The web site of the Town of Loxahatchee Groves is still only partially operating after being stripped two months ago due to a lack of compliance with the Americans with Disabilities Act.
Town Manager Jamie Titcomb provided a report on the status of the web site last week in the absence of information technology specialist Steve Murray.
“At the last meeting, the council selected a provider to create a new web site, which would be ADA-compliant and have all the other amenities that we spoke about,” Titcomb said at the June 4 meeting. “That contract was executed by CivicPlus. It went to our town attorney, and there were some comments back and forth on some legal tweaks here and there.”
Now that the contract is done, Titcomb said that the project to put up the new web site will begin shortly.
“Meanwhile, on the existing web site, as you all know, and has been discussed by the public, it was taken down because of the ADA concerns,” he said, adding that some basic information has been put back on the web site.
“The reason you’re getting just agendas on the web site, with no backup, is because we can make a PDF of a text agenda ADA-compliant,” he said. “It’s far more difficult to make the backup ADA compliant because it’s scanned images and other issues on a production level that we just don’t have the time capacity and the staff to mount it all. If the public needs copies of the backup, we do produce a house copy, and it’s made available here for the asking. If somebody needs a specific document, please contact the clerk’s office, and we’ll make sure you get that.”
Titcomb added that all old archival information that was on the web site is available on drives in the office as public records.
Mayor Robert Shorr asked if someone could come in and get information downloaded on a thumb drive, and Titcomb said people may be able to have information e-mailed to them.
Shorr added that he was concerned about thumb drives that may be infected with a virus that could hack the town’s system, and Titcomb said he would troubleshoot that question.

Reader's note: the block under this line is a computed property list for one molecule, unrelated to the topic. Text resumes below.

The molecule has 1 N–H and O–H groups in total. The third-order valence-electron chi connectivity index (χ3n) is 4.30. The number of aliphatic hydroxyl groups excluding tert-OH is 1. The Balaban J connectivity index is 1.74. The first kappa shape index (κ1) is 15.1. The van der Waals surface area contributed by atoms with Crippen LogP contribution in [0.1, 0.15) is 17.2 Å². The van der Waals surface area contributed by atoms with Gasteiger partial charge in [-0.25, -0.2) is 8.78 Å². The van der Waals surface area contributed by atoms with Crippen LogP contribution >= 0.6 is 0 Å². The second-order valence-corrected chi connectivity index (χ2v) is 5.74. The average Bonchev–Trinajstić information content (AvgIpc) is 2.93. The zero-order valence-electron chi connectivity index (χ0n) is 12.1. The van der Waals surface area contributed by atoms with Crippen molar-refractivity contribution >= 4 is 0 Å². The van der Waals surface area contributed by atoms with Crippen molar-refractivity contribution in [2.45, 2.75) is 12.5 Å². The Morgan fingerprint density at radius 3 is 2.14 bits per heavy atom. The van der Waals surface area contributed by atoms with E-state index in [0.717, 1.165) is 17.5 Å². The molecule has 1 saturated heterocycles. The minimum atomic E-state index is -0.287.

Councilwoman Laura Danowski asked if a “question and answer” window could be placed on the web site to cover common inquiries. “A lot of residents are saying, ‘Why can’t we live stream?’ ‘Why can’t we have this on the internet?’ ‘Why can’t we have a closed-caption?’ ‘Why can’t we have a sign language interpreter?’” she said. “I appreciate the frustration, so Jaime is going to work with Steve to put a very concise, short Q&A, in lay person’s language.”
Titcomb mentioned that half the municipalities in the county right now are going through the same thing with their web sites.
“Their web sites are down or constricted because of the cottage industry that is out there trying to exploit this particular weakness,” Titcomb said. “Everybody’s working on this particular weakness in web communications, so everybody’s working on it to resolve it quickly, and I think you’ll see it resolved very shortly.”
Shorr stressed that at this point, the council has done everything it can.
“We’ve authorized the purchase of the equipment,” he said. “We’ve authorized to hire the subcontractor, so the ball’s in Steve Murray’s court. Now he has to tell us when it’s going to be done. He needs to put some dates out there. If the equipment’s on order, we need to know when the equipment is coming here. Once it gets here, how long until it gets implemented? The main thing is the livestreaming.”
“It’s in the works,” Titcomb replied.
“Well, we need to know when it’s going to be done by,” Shorr said. “We need to put some deadlines on some people and communicate those.”